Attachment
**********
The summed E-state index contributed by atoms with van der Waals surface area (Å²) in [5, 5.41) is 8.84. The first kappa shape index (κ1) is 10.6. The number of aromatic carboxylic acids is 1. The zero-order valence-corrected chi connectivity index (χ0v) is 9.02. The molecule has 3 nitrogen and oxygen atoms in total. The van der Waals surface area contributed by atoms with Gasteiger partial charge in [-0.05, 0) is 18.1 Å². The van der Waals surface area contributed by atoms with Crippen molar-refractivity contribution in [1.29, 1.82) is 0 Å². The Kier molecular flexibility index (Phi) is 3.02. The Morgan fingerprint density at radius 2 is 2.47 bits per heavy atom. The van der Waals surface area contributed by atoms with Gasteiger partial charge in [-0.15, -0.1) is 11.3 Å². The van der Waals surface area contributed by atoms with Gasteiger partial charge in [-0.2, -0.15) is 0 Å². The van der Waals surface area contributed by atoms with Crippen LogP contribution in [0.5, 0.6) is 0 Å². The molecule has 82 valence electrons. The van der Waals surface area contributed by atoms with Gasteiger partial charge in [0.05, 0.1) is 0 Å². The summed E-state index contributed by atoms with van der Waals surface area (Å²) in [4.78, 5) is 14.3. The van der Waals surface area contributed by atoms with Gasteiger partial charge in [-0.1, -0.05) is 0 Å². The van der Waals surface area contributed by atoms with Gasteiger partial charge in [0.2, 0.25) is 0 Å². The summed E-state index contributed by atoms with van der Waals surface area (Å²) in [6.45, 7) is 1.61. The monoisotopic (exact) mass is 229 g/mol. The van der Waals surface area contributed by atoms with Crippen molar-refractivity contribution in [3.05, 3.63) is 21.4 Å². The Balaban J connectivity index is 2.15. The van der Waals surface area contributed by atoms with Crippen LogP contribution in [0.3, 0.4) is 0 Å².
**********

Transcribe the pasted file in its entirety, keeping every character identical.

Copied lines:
The summed E-state index contributed by atoms with van der Waals surface area (Å²) in [5, 5.41) is 8.84. The first kappa shape index (κ1) is 10.6. The number of aromatic carboxylic acids is 1. The zero-order valence-corrected chi connectivity index (χ0v) is 9.02. The molecule has 3 nitrogen and oxygen atoms in total. The van der Waals surface area contributed by atoms with Gasteiger partial charge in [-0.05, 0) is 18.1 Å². The van der Waals surface area contributed by atoms with Crippen molar-refractivity contribution in [1.29, 1.82) is 0 Å². The Kier molecular flexibility index (Phi) is 3.02. The Morgan fingerprint density at radius 2 is 2.47 bits per heavy atom. The van der Waals surface area contributed by atoms with Gasteiger partial charge in [-0.15, -0.1) is 11.3 Å². The van der Waals surface area contributed by atoms with Gasteiger partial charge in [-0.2, -0.15) is 0 Å². The van der Waals surface area contributed by atoms with Crippen LogP contribution in [0.5, 0.6) is 0 Å². The molecule has 82 valence electrons. The van der Waals surface area contributed by atoms with Gasteiger partial charge in [0.05, 0.1) is 0 Å². The summed E-state index contributed by atoms with van der Waals surface area (Å²) in [4.78, 5) is 14.3. The van der Waals surface area contributed by atoms with Gasteiger partial charge in [-0.1, -0.05) is 0 Å². The van der Waals surface area contributed by atoms with Gasteiger partial charge in [0.2, 0.25) is 0 Å². The summed E-state index contributed by atoms with van der Waals surface area (Å²) in [6.45, 7) is 1.61. The monoisotopic (exact) mass is 229 g/mol. The van der Waals surface area contributed by atoms with Crippen molar-refractivity contribution in [3.05, 3.63) is 21.4 Å². The Balaban J connectivity index is 2.15. The van der Waals surface area contributed by atoms with Crippen LogP contribution in [0.3, 0.4) is 0 Å².